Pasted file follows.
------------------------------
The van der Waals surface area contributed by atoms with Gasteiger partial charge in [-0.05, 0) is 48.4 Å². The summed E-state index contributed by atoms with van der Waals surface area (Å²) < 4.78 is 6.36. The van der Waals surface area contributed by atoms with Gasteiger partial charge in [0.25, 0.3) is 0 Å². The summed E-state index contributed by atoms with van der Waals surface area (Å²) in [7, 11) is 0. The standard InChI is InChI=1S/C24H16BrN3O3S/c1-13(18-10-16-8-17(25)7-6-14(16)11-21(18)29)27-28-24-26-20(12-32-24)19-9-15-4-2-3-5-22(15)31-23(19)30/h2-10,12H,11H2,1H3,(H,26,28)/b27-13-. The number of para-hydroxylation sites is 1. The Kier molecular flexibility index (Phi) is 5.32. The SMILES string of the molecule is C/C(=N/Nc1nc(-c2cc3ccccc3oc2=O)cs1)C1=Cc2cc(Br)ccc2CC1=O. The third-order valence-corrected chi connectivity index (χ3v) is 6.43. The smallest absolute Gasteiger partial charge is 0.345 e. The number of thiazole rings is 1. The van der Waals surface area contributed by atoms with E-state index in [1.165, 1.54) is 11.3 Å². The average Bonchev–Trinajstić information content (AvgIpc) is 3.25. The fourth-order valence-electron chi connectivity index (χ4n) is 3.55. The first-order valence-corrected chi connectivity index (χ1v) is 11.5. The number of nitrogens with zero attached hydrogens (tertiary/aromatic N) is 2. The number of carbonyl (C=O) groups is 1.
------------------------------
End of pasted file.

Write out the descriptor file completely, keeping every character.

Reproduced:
The van der Waals surface area contributed by atoms with Gasteiger partial charge in [-0.05, 0) is 48.4 Å². The summed E-state index contributed by atoms with van der Waals surface area (Å²) < 4.78 is 6.36. The van der Waals surface area contributed by atoms with Gasteiger partial charge in [0.25, 0.3) is 0 Å². The summed E-state index contributed by atoms with van der Waals surface area (Å²) in [7, 11) is 0. The standard InChI is InChI=1S/C24H16BrN3O3S/c1-13(18-10-16-8-17(25)7-6-14(16)11-21(18)29)27-28-24-26-20(12-32-24)19-9-15-4-2-3-5-22(15)31-23(19)30/h2-10,12H,11H2,1H3,(H,26,28)/b27-13-. The number of para-hydroxylation sites is 1. The Kier molecular flexibility index (Phi) is 5.32. The SMILES string of the molecule is C/C(=N/Nc1nc(-c2cc3ccccc3oc2=O)cs1)C1=Cc2cc(Br)ccc2CC1=O. The third-order valence-corrected chi connectivity index (χ3v) is 6.43. The smallest absolute Gasteiger partial charge is 0.345 e. The number of thiazole rings is 1. The van der Waals surface area contributed by atoms with E-state index in [1.165, 1.54) is 11.3 Å². The average Bonchev–Trinajstić information content (AvgIpc) is 3.25. The fourth-order valence-electron chi connectivity index (χ4n) is 3.55. The first-order valence-corrected chi connectivity index (χ1v) is 11.5. The number of nitrogens with zero attached hydrogens (tertiary/aromatic N) is 2. The number of carbonyl (C=O) groups is 1.